Pressure transmitters have been a mainstay of process production and manufacturing for decades.  The evolution trend for these devices is primarily in the accuracy and support information that is now available in these devices.  Support information includes the health of the transmitter as well as other conditions to ensure that the signal is accurately portraying the condition found in the operating processes.  This trend is gaining momentum by technological developments that make information available to more than just the control or monitoring function that pressure transmitters have traditionally been connected. 

More information on the Pressure Transmitters selection guide.

Temperature Transmitters

Selecting accurate and reliable temperature transmitters is critical.  The evolution trend for these devices is primarily in the accuracy and support information that is now available in these devices.  Support information includes the health of the transmitter as well as other conditions to ensure that the signal is accurately portraying the condition found in the operating processes.  This trend is gaining momentum by technological developments that make information available to more than just the control or monitoring function that temperature transmitters have traditionally been connected.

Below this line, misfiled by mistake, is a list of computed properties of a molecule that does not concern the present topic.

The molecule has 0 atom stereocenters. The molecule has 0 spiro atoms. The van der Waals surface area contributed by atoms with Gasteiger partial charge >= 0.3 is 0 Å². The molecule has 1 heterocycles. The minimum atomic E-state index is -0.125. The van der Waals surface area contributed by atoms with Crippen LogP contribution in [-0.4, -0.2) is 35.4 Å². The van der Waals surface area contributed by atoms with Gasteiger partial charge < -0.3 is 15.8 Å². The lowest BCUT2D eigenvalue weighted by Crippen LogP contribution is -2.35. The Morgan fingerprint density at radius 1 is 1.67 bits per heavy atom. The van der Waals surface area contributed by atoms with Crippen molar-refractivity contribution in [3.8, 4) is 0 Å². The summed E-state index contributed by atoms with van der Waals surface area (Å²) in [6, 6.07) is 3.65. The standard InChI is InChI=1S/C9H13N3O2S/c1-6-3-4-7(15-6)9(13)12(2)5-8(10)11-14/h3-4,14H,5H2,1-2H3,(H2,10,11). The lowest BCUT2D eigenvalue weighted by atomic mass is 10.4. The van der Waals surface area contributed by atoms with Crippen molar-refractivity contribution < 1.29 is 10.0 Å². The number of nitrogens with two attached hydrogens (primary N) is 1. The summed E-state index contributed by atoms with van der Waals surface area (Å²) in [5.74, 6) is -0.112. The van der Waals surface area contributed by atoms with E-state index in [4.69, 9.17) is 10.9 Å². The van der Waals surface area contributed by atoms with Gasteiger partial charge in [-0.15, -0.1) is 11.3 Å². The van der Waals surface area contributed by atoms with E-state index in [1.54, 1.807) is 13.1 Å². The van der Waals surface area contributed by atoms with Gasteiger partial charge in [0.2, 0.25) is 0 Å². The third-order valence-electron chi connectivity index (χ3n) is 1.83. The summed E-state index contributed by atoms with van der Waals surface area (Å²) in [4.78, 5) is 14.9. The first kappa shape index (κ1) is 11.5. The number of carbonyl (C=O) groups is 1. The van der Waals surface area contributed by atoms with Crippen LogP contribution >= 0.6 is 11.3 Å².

More information on the Temperature Transmitters selection Guide.

Safety Instrumented Systems

The need for a Safety Instrumented System (SIS) has never been more important than it is today.  In addition, a modern SIS needs to be able to easily integrate with other systems and technologies from a distributed control system to HMI and SCADA.  Not only is it necessary to ensure uninterrupted operation, but it is also necessary to ensure reliability and safety of processes under all conditions.

A Safety Instrumented System selection has become mission critical.  The total solution has become complex and functionality involves the combination of an expanded range of capabilities and specific technology requirements.  While product plays a major role, suppliers have specific domain expertise, geographical presence, and knowledge of certain industry dynamics.  These must all be evaluated in a supplier selection process.

More information on the Safety Instrumented Systems selection Guide.